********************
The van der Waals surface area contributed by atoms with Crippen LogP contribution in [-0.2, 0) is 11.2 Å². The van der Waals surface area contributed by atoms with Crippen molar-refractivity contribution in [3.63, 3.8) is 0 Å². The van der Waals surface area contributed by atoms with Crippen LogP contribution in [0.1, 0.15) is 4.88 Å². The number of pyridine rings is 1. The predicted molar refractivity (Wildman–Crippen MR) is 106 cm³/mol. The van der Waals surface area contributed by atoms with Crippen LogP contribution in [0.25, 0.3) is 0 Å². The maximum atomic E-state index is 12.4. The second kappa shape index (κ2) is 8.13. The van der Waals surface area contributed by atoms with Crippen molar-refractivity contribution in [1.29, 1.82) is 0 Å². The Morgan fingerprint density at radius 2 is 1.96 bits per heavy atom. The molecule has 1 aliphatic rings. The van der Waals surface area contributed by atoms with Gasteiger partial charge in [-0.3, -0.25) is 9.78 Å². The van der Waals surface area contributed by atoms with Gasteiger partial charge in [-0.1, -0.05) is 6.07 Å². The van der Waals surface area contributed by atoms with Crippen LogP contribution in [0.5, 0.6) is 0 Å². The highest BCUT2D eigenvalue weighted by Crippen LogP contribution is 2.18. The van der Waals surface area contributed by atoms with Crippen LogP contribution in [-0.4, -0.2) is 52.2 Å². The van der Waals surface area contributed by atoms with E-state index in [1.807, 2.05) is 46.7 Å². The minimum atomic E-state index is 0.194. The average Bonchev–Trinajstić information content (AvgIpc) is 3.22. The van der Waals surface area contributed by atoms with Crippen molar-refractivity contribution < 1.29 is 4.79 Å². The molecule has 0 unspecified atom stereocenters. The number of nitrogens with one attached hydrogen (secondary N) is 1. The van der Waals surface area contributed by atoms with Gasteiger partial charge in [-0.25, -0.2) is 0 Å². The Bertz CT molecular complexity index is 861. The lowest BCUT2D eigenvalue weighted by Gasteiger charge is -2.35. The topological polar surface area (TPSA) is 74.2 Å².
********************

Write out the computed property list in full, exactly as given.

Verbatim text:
The van der Waals surface area contributed by atoms with Crippen LogP contribution in [-0.2, 0) is 11.2 Å². The van der Waals surface area contributed by atoms with Crippen molar-refractivity contribution in [3.63, 3.8) is 0 Å². The van der Waals surface area contributed by atoms with Crippen LogP contribution in [0.1, 0.15) is 4.88 Å². The number of pyridine rings is 1. The predicted molar refractivity (Wildman–Crippen MR) is 106 cm³/mol. The van der Waals surface area contributed by atoms with Crippen LogP contribution in [0.25, 0.3) is 0 Å². The maximum atomic E-state index is 12.4. The second kappa shape index (κ2) is 8.13. The van der Waals surface area contributed by atoms with Crippen molar-refractivity contribution in [1.29, 1.82) is 0 Å². The Morgan fingerprint density at radius 2 is 1.96 bits per heavy atom. The molecule has 1 aliphatic rings. The van der Waals surface area contributed by atoms with Gasteiger partial charge in [-0.3, -0.25) is 9.78 Å². The van der Waals surface area contributed by atoms with Gasteiger partial charge in [-0.1, -0.05) is 6.07 Å². The van der Waals surface area contributed by atoms with Crippen LogP contribution in [0.5, 0.6) is 0 Å². The highest BCUT2D eigenvalue weighted by Crippen LogP contribution is 2.18. The van der Waals surface area contributed by atoms with Crippen LogP contribution in [-0.4, -0.2) is 52.2 Å². The van der Waals surface area contributed by atoms with E-state index in [1.807, 2.05) is 46.7 Å². The minimum atomic E-state index is 0.194. The average Bonchev–Trinajstić information content (AvgIpc) is 3.22. The van der Waals surface area contributed by atoms with Crippen molar-refractivity contribution < 1.29 is 4.79 Å². The molecule has 0 unspecified atom stereocenters. The number of nitrogens with one attached hydrogen (secondary N) is 1. The van der Waals surface area contributed by atoms with Gasteiger partial charge in [-0.25, -0.2) is 0 Å². The Bertz CT molecular complexity index is 861. The lowest BCUT2D eigenvalue weighted by Gasteiger charge is -2.35. The topological polar surface area (TPSA) is 74.2 Å².